But just days after he left South Korea, Donga Ilbo, one the country’s largest news dailies, published a report on Oct. 10 that warns Korean women “to be wary of foreign men” buying them a drink at a night club. The report warns all Korean women of “foreign men,” based on innuendo and two vague allegations.

Examples of racial insensitivity here have recently garnered international attention. In August, a bar in Itaewon tried banning “Africans” from entrance “due to Ebola.” Earlier this year, an advertising campaign for a cigarette brand, This Africa, featured a chimpanzee dressed as a news broadcaster. Periodic incidents of performers wearing blackface on major TV networks here to solicit cheap laughs attracted international attention this year.

To its credit, the government investigated recent reports of overt discrimination against migrant workers hired as low-paid, unskilled manual laborers. It was those complaints that instigated the visit by the U.N.

Envoys come out for multiculturalism.

Ottawa should allow the niqab at citizenship ceremonies – Globe Editorial

Globe editorial forgets that accommodation requires flexibility on both sides. And citizenship requires participation, even if at least symbolic.

Religious freedom is not absolute, like other freedoms needs to be balanced against other freedoms and responsibilities:

We think she should have accommodated. But we’re not her. A religious freedom is a religious freedom; it’s not something you practise only when it’s convenient to the broader society – except in the most particular cases. Canadian courts have recognized that it may be important to require Muslim women to remove their niqabs when testifying in criminal court cases, but only if doing otherwise would jeopardize a fair trial. Is the ceremony of the citizenship oath equally critical? Hardly.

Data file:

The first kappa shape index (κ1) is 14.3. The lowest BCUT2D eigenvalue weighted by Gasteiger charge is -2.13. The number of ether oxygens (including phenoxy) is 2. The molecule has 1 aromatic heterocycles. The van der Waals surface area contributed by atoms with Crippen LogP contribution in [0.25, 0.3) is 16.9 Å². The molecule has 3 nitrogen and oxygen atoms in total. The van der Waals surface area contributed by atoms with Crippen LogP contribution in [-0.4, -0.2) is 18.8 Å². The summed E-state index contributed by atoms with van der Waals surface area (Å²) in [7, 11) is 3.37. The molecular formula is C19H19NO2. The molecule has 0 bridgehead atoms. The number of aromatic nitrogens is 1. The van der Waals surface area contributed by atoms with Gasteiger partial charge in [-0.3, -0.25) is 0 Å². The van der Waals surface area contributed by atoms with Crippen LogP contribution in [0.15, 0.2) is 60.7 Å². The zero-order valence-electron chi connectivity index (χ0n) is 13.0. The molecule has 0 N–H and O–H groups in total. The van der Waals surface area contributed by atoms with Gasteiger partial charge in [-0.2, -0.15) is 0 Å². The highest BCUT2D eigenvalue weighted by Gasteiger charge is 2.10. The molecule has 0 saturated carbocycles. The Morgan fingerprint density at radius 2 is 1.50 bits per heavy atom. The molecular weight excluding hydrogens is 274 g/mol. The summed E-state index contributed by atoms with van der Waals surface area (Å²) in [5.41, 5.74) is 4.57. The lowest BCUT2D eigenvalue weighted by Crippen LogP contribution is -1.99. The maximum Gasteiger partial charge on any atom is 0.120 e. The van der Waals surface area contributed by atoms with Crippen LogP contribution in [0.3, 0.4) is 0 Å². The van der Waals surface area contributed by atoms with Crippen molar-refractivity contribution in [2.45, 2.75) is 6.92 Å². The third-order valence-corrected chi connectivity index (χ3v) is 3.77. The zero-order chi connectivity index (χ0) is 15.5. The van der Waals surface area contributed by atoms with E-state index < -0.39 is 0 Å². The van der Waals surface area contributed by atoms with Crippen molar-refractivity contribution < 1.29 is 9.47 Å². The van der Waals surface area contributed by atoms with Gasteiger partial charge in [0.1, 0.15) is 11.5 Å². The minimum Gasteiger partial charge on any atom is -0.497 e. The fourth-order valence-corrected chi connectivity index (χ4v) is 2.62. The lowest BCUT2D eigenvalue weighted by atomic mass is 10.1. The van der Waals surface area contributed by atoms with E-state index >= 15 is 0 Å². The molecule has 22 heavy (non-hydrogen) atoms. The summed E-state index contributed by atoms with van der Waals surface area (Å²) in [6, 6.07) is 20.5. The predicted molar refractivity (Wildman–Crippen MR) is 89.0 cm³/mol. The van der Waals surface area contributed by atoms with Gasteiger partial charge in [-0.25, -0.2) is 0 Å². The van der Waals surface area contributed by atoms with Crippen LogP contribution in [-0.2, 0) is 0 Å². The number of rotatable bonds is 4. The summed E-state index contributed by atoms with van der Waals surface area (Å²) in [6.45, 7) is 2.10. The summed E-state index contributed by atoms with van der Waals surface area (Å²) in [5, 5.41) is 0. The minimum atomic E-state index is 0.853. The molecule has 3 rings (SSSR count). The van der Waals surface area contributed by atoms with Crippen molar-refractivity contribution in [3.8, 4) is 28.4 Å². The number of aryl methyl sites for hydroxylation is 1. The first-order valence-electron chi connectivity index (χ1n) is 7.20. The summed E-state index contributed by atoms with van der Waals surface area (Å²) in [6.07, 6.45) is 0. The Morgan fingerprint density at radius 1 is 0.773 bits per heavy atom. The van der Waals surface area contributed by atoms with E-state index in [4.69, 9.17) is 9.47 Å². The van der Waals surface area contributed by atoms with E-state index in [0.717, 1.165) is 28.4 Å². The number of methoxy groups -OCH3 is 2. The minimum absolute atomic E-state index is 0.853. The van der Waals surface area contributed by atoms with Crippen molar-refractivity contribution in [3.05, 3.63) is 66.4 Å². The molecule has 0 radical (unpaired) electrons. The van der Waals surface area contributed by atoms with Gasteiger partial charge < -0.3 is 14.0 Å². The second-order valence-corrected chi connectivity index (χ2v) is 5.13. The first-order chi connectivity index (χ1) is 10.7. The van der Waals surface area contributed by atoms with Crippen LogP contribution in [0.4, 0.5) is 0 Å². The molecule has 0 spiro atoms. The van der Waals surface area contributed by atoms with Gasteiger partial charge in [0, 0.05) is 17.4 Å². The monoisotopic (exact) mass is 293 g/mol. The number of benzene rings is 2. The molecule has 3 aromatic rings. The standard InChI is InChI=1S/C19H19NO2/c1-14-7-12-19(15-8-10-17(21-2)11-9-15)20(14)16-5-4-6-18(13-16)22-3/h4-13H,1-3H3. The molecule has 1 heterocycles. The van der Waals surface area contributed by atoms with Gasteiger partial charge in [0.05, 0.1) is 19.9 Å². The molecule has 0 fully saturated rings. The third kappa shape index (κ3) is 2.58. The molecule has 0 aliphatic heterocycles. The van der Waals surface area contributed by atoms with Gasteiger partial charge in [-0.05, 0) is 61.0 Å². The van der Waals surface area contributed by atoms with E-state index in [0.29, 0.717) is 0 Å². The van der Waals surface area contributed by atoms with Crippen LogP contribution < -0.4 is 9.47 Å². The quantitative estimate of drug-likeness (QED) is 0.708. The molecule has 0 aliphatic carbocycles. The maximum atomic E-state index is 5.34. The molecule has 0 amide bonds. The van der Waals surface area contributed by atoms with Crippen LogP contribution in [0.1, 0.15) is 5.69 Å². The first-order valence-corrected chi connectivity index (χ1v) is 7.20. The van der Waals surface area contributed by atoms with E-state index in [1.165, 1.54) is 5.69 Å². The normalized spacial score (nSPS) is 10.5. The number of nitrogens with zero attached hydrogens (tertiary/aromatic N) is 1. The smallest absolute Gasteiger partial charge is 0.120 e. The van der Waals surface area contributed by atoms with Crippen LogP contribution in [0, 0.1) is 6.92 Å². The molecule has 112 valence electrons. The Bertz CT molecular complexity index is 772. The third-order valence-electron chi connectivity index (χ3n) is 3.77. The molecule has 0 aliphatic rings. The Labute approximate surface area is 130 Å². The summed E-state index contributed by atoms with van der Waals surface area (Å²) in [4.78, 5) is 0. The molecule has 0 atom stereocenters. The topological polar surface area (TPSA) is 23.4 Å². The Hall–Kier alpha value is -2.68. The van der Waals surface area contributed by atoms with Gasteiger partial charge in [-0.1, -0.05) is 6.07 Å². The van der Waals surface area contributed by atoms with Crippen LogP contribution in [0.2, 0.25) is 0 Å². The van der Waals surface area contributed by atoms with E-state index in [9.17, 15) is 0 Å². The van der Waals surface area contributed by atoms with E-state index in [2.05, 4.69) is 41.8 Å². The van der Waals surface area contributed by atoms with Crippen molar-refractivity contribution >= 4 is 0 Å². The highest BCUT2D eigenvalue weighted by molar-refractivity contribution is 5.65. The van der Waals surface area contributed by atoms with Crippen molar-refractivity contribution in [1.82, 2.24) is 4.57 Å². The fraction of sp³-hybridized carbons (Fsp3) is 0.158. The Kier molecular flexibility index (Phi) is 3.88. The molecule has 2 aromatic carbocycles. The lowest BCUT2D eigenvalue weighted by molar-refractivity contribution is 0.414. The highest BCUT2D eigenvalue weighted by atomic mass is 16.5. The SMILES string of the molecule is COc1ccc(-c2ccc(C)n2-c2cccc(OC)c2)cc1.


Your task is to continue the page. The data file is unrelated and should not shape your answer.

Ottawa should allow the niqab at citizenship ceremonies – The Globe and Mail.

Richmond, B.C., considers banning Chinese-only signs amid uproar over city’s ‘un-Canadian’ advertisements

More on the debate over Chinese-only signage in Richmond (over 50 percent Asian origin, mainly Chinese). And striking, but not atypical, that most of Richmond’s municipal council is white, in contrast to provincial and federal representation:

Henry Yao, a Chinese-Canadian independent candidate, said he is supportive of a “well-redeveloped regulation” for Richmond signage, in part because it would end the ”racism, discrimination, and anger” spurred by the sign debate.

Nobody will dispute that the number of Chinese-only signs in Richmond is increasing, but the vast majority still feature English text.

“There aren’t really that many signs that are Chinese-only in the city overall,” said Judy Chern, a lifelong Richmondite with a passing understanding of Chinese characters.S

he noted that the city’s Chinese signs are largely placed on businesses that are uniquely targeted to Chinese clients: Chinese apothecaries, Chinese-language DVD stores and purveyors of feng shui products.

“I don’t think they’re purposely trying to exclude anyone. I’m a second-generation Taiwanese-Canadian and I don’t use these services either,” she said.

Last year, city councillor Bill McNulty conducted an informal survey of the city’s signage. He found only about half a dozen that were exclusively Chinese.

The Richmond Chamber of Commerce, for its part, has maintained that the city’s sign issue is best left to free enterprise: If local businesses want to exclude the nearly two million Metro Vancouverites who cannot read Chinese, that’s their prerogative.

“We’ve always had the same position on this … we don’t feel a bylaw is the right answer,” said Gerard Edwards, chair of the Richmond Chamber of Commerce.

It is a view echoed by the Canadian Federation of Independent Businesses. “The market can correct itself pretty fast on this type of thing,” said Dan Kelly, the group’s CEO.

This has been the case at Richmond’s Aberdeen Centre, a prominent Richmond mall that is a hub of Asian stores and eateries. To keep the clientele base as large as possible, though, the mall strictly mandates that all signage be at least two thirds English.

“I trust the entrepreneur to know what is in the best interest of their business,” said Mr. Kelly. He warned that language laws — however well intentioned — “are regularly taken to their ludicrous extremes.”

Richmond, B.C., considers banning Chinese-only signs amid uproar over city’s ‘un-Canadian’ advertisements | National Post.

Statistical black hole opens door to foreign workers